Featured Leadership

Emotional Security

A leader must be emotionally secure.

I’m not a big “sports guy” but I’ve been watching Alabama football all season with my wife Heather (@HeatherTeis) all season. Roll Tide! Though I know all of the rules to football, learned through hundreds of hours of playing Techmo Super Bowl with Matt as a child, I’ve just never been that big of a fan. (I know, I’m a nerd) However, I’ve learned a few things this season.

One thing I’ve learned is the importance of the Offensive Line. The most famous players tend to be quarterbacks, wide-receivers, and the occasional running-back. Hardly do you hear the praises of an offensive lineman. Yet, it’s pretty obvious that the quarterback would be unable to do his job if he didn’t have the offensive line blocking every attack.

Here’s my question, who is your offensive line?

Who do you have in your life that will block you from the promised attacks (Eph. 2:1-3)? A wise leader will surround himself with a network of individuals that will love, support, challenge, defend and sharpen him. A wise leader will cultivate these relationships knowing that they are utterly unable to do their job without these people in their life.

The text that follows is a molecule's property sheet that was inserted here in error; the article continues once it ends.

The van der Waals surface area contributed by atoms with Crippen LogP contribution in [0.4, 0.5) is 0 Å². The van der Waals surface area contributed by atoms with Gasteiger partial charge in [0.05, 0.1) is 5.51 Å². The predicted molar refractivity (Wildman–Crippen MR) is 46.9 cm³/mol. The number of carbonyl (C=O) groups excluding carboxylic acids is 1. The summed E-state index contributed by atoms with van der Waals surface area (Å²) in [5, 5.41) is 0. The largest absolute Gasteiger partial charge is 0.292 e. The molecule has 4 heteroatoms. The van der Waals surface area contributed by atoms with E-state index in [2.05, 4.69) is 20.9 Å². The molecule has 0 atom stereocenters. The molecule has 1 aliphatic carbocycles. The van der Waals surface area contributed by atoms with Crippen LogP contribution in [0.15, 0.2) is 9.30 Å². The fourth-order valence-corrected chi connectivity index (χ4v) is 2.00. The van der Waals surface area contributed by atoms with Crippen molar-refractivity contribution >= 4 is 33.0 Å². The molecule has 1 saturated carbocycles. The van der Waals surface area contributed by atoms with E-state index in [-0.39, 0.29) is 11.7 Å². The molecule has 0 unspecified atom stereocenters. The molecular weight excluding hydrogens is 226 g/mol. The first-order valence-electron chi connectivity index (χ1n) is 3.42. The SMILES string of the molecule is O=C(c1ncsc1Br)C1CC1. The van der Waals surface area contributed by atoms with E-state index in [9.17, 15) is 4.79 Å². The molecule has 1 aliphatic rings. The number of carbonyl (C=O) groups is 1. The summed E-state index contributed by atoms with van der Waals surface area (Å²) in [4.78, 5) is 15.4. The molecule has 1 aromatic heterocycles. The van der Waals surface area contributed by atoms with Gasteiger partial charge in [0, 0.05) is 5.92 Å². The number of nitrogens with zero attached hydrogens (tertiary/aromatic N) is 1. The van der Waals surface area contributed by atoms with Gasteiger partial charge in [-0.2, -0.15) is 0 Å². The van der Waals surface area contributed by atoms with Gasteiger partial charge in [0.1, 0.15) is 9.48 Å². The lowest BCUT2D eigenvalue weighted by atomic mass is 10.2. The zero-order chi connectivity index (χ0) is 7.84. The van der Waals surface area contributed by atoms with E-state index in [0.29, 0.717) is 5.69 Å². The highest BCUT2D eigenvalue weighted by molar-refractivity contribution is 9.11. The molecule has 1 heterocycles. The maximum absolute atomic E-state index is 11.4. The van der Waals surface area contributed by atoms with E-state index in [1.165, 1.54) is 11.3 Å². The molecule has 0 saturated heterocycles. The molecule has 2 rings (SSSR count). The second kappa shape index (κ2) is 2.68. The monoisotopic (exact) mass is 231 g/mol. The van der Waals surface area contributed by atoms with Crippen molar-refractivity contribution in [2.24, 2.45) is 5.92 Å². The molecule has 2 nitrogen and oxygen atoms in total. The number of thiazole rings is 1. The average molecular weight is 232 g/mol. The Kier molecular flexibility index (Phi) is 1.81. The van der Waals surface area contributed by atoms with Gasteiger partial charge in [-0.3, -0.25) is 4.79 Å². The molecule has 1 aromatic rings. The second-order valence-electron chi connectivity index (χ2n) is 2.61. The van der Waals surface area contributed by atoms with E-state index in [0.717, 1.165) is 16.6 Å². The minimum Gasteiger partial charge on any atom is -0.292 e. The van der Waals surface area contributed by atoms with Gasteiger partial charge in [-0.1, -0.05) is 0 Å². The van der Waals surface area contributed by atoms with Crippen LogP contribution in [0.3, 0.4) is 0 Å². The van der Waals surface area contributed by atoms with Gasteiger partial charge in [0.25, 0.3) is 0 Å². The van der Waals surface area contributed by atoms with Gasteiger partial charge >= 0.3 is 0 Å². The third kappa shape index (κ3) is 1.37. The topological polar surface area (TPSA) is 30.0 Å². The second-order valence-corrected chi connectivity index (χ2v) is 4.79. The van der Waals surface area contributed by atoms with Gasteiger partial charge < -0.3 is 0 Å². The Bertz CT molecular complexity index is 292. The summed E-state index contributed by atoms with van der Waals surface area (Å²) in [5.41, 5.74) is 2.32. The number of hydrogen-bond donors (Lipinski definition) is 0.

I. Models
These are people you look up to and admire. They do what you do and one day you’d like to be like them. They give you a target to shoot for, a goal to live up to. For the Christian leader our first, and most important model, is Christ (Heb. 12:2-3). He is our example of love, humility, patience, kindness, grace, and truth. For those who follow Christ there is still room for other models in your life. They may be current leaders or historical figures. Men or women who stand out from the crowd and accomplished something great. These models remind us from afar that those who accomplish great things are often greatly attacked and endured tremendous difficulties. Who are you modeling your life after?

II. Mentors